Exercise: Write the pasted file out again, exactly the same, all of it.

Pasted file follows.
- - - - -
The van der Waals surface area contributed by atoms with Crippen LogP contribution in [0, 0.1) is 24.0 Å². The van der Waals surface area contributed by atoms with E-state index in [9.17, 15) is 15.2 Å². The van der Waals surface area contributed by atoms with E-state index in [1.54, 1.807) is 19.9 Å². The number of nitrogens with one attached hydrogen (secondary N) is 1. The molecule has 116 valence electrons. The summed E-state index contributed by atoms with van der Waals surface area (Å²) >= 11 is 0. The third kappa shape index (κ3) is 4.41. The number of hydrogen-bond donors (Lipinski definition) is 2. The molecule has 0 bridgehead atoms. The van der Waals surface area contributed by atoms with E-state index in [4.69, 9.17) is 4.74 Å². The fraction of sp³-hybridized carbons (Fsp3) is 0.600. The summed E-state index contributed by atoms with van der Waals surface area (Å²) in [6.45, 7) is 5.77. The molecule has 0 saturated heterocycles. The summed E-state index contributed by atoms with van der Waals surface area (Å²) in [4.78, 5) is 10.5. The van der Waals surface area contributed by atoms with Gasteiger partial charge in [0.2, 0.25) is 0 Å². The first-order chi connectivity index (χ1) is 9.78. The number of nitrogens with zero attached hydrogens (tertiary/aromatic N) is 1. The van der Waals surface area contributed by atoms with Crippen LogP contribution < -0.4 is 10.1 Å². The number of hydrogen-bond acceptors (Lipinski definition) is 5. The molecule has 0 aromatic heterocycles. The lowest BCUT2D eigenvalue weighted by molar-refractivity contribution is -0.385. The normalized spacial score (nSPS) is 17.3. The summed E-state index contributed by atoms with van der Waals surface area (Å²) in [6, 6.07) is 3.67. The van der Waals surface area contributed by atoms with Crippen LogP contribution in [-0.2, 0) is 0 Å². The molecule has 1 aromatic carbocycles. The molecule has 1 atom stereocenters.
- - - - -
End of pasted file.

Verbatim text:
The van der Waals surface area contributed by atoms with Crippen LogP contribution in [0, 0.1) is 24.0 Å². The van der Waals surface area contributed by atoms with E-state index in [9.17, 15) is 15.2 Å². The van der Waals surface area contributed by atoms with E-state index in [1.54, 1.807) is 19.9 Å². The number of nitrogens with one attached hydrogen (secondary N) is 1. The molecule has 116 valence electrons. The summed E-state index contributed by atoms with van der Waals surface area (Å²) >= 11 is 0. The third kappa shape index (κ3) is 4.41. The number of hydrogen-bond donors (Lipinski definition) is 2. The molecule has 0 bridgehead atoms. The van der Waals surface area contributed by atoms with E-state index in [4.69, 9.17) is 4.74 Å². The fraction of sp³-hybridized carbons (Fsp3) is 0.600. The summed E-state index contributed by atoms with van der Waals surface area (Å²) in [6.45, 7) is 5.77. The molecule has 0 saturated heterocycles. The summed E-state index contributed by atoms with van der Waals surface area (Å²) in [4.78, 5) is 10.5. The van der Waals surface area contributed by atoms with Gasteiger partial charge in [0.2, 0.25) is 0 Å². The first-order chi connectivity index (χ1) is 9.78. The number of nitrogens with zero attached hydrogens (tertiary/aromatic N) is 1. The van der Waals surface area contributed by atoms with Crippen LogP contribution < -0.4 is 10.1 Å². The number of hydrogen-bond acceptors (Lipinski definition) is 5. The molecule has 0 aromatic heterocycles. The lowest BCUT2D eigenvalue weighted by molar-refractivity contribution is -0.385. The normalized spacial score (nSPS) is 17.3. The summed E-state index contributed by atoms with van der Waals surface area (Å²) in [6, 6.07) is 3.67. The van der Waals surface area contributed by atoms with Crippen LogP contribution in [-0.2, 0) is 0 Å². The molecule has 1 aromatic carbocycles. The molecule has 1 atom stereocenters.